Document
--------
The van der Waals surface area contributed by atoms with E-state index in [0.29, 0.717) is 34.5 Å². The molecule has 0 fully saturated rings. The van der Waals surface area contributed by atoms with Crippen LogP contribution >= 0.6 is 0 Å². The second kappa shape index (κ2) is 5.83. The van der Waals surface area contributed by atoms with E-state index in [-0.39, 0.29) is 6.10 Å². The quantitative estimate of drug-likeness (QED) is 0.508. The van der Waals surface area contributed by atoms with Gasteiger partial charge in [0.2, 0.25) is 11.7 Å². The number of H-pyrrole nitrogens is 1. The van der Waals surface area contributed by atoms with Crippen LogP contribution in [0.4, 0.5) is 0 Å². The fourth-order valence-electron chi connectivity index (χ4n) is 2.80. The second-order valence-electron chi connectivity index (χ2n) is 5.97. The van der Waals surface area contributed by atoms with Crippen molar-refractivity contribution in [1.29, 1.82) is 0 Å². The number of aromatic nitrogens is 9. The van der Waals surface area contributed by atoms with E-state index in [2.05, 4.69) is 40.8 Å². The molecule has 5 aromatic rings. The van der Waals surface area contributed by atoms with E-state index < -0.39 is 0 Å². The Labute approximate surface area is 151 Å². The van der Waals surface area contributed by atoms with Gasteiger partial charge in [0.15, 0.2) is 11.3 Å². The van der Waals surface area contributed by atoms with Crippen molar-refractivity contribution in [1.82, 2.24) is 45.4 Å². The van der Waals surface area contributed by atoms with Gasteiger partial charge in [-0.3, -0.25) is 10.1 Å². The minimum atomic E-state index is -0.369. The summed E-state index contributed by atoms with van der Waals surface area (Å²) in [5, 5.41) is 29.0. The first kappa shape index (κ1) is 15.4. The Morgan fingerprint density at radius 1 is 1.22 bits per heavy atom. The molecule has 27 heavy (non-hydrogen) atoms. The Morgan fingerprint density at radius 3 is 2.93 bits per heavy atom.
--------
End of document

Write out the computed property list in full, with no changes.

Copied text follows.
The van der Waals surface area contributed by atoms with E-state index in [0.29, 0.717) is 34.5 Å². The molecule has 0 fully saturated rings. The van der Waals surface area contributed by atoms with Crippen LogP contribution >= 0.6 is 0 Å². The second kappa shape index (κ2) is 5.83. The van der Waals surface area contributed by atoms with E-state index in [-0.39, 0.29) is 6.10 Å². The quantitative estimate of drug-likeness (QED) is 0.508. The van der Waals surface area contributed by atoms with Gasteiger partial charge in [0.2, 0.25) is 11.7 Å². The number of H-pyrrole nitrogens is 1. The van der Waals surface area contributed by atoms with Crippen LogP contribution in [0.4, 0.5) is 0 Å². The fourth-order valence-electron chi connectivity index (χ4n) is 2.80. The second-order valence-electron chi connectivity index (χ2n) is 5.97. The van der Waals surface area contributed by atoms with Crippen molar-refractivity contribution in [1.29, 1.82) is 0 Å². The number of aromatic nitrogens is 9. The van der Waals surface area contributed by atoms with E-state index in [2.05, 4.69) is 40.8 Å². The molecule has 5 aromatic rings. The van der Waals surface area contributed by atoms with E-state index < -0.39 is 0 Å². The Labute approximate surface area is 151 Å². The van der Waals surface area contributed by atoms with Gasteiger partial charge in [0.15, 0.2) is 11.3 Å². The van der Waals surface area contributed by atoms with Crippen molar-refractivity contribution in [1.82, 2.24) is 45.4 Å². The van der Waals surface area contributed by atoms with Gasteiger partial charge in [-0.3, -0.25) is 10.1 Å². The minimum atomic E-state index is -0.369. The summed E-state index contributed by atoms with van der Waals surface area (Å²) in [5, 5.41) is 29.0. The first kappa shape index (κ1) is 15.4. The Morgan fingerprint density at radius 1 is 1.22 bits per heavy atom. The molecule has 27 heavy (non-hydrogen) atoms. The Morgan fingerprint density at radius 3 is 2.93 bits per heavy atom.